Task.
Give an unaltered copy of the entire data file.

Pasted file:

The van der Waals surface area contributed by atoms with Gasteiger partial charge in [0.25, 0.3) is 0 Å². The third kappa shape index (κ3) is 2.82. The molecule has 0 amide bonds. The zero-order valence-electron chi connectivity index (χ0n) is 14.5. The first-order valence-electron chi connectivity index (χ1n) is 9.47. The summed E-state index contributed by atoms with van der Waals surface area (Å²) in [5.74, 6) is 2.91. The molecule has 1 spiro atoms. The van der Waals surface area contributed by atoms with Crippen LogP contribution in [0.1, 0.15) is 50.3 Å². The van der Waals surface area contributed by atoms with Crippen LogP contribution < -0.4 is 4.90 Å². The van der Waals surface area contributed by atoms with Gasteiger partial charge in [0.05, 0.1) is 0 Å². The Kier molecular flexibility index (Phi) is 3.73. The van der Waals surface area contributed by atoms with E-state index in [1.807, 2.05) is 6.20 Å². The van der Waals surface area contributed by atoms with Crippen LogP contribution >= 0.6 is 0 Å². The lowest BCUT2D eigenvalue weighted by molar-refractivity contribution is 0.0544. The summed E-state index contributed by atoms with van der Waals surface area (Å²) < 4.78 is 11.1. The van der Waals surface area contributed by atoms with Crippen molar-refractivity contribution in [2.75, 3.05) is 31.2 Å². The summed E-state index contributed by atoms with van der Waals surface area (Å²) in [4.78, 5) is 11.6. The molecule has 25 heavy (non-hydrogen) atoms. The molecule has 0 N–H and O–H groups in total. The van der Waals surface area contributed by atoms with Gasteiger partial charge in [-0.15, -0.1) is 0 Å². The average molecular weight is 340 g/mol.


The van der Waals surface area contributed by atoms with Gasteiger partial charge in [0.25, 0.3) is 0 Å². The third kappa shape index (κ3) is 2.82. The molecule has 0 amide bonds. The zero-order valence-electron chi connectivity index (χ0n) is 14.5. The first-order valence-electron chi connectivity index (χ1n) is 9.47. The summed E-state index contributed by atoms with van der Waals surface area (Å²) in [5.74, 6) is 2.91. The molecule has 1 spiro atoms. The van der Waals surface area contributed by atoms with Crippen LogP contribution in [0.1, 0.15) is 50.3 Å². The van der Waals surface area contributed by atoms with Crippen LogP contribution < -0.4 is 4.90 Å². The van der Waals surface area contributed by atoms with Gasteiger partial charge in [0.05, 0.1) is 0 Å². The Kier molecular flexibility index (Phi) is 3.73. The van der Waals surface area contributed by atoms with E-state index in [1.807, 2.05) is 6.20 Å². The van der Waals surface area contributed by atoms with Crippen LogP contribution >= 0.6 is 0 Å². The lowest BCUT2D eigenvalue weighted by molar-refractivity contribution is 0.0544. The summed E-state index contributed by atoms with van der Waals surface area (Å²) < 4.78 is 11.1. The van der Waals surface area contributed by atoms with Crippen molar-refractivity contribution in [2.75, 3.05) is 31.2 Å². The summed E-state index contributed by atoms with van der Waals surface area (Å²) in [4.78, 5) is 11.6. The molecule has 25 heavy (non-hydrogen) atoms. The molecule has 0 N–H and O–H groups in total. The van der Waals surface area contributed by atoms with Gasteiger partial charge in [-0.15, -0.1) is 0 Å². The average molecular weight is 340 g/mol.